“I guess the turnaround began in the off-season,” Carter explained. “I did a lot of lifting, a lot of running, and I was watching my weight. I just got stronger and faster. Plus, I really wanted to get my name up there on the board with all those other Pottstown wrestlers (who won postseason honors).

Carter earned a spot under the list of section champions when he breezed through the Section Two Tournament a couple of weeks ago. But it didn’t look like he was going to see his name anywhere else on that board after Robbins – who had won 36 of his previous 38 bouts – went in front 8-3 just over the halfway mark of the first period Saturday night.

“All I was thinking at that moment was that I had nothing to lose,” Carter recalled. “I knew I was the underdog going in, so if I was going to do it, if I was going to win, I had to do it now, and whatever happened I would have no regrets.”

Carter certainly didn’t regret the move that put Robbins on his back. Then again, he really hasn’t had any regrets since first stepping onto the mats in seventh grade. And that’s kind of ironic because he never even planned to wrestle.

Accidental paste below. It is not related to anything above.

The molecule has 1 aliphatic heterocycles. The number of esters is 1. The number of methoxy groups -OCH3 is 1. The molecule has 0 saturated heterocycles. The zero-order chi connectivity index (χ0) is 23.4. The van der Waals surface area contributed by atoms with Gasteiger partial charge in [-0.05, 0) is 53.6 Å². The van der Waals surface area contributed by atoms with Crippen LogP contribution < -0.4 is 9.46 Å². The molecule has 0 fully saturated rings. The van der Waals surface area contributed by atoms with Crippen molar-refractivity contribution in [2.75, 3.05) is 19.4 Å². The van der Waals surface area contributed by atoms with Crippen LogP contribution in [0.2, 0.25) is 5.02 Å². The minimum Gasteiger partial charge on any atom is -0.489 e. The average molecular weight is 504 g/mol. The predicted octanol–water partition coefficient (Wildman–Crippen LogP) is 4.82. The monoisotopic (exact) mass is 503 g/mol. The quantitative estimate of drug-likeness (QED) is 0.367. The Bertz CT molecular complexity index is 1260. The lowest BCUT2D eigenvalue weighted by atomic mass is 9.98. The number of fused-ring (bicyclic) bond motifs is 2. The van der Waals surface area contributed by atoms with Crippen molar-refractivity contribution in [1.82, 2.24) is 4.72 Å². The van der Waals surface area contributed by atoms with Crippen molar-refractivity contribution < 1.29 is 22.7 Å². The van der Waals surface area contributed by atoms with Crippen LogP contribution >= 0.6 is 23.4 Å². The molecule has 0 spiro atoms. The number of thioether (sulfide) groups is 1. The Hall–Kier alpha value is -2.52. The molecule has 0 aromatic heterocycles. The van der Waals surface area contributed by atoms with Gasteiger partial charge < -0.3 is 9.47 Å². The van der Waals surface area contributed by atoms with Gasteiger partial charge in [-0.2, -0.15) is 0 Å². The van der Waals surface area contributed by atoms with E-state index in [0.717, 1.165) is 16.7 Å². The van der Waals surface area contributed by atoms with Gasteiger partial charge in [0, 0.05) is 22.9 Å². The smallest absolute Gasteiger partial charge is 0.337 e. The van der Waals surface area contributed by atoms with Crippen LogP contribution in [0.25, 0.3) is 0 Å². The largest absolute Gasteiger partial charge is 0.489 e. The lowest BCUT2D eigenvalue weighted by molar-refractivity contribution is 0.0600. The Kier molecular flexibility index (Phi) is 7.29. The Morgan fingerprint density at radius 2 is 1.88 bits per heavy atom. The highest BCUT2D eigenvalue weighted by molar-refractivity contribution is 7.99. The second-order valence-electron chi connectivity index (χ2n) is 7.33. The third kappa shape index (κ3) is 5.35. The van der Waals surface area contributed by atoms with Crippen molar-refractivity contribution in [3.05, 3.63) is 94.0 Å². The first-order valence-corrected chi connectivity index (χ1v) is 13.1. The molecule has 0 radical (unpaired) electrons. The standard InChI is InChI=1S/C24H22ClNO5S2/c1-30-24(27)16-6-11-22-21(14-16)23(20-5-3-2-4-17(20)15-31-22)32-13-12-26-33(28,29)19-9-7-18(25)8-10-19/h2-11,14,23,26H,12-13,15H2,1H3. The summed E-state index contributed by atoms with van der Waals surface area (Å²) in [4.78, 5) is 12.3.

“I was walking home from school one day with a friend of mine,” Carter remembered. “All of a sudden he stops and says, ‘I have to go back. I forgot I have a wrestling meeting.’ I went with him, and that’s when the coach, Jim Tsakonas – who, incidentally, was the last high school coach to have an AAA district champion – talked to me about joining the team. He kind of lured me in.”

Carter, an All-Pioneer Athletic Conference lineman for the Trojans’ football team, was suddenly a two-sport athlete.

“I liked wrestling from the start,” he said. “But I definitely liked football, too.”

The soft-spoken and good-natured Carter likes helping others as well … especially those away from the football field and wrestling mats.

He was very active with his football teammates in raising funds to buy food and gifts that were distributed to needy families during the holiday season. He also volunteers at the Manor Care, where he’ll sit in on a few bingo games with the elderly and help serve refreshments afterwards.

Carter learned a little bit about stepping up and becoming a leader last year, when he was one of four Pottstown juniors selected to participate in a three-day Leadership Camp over in Boyertown.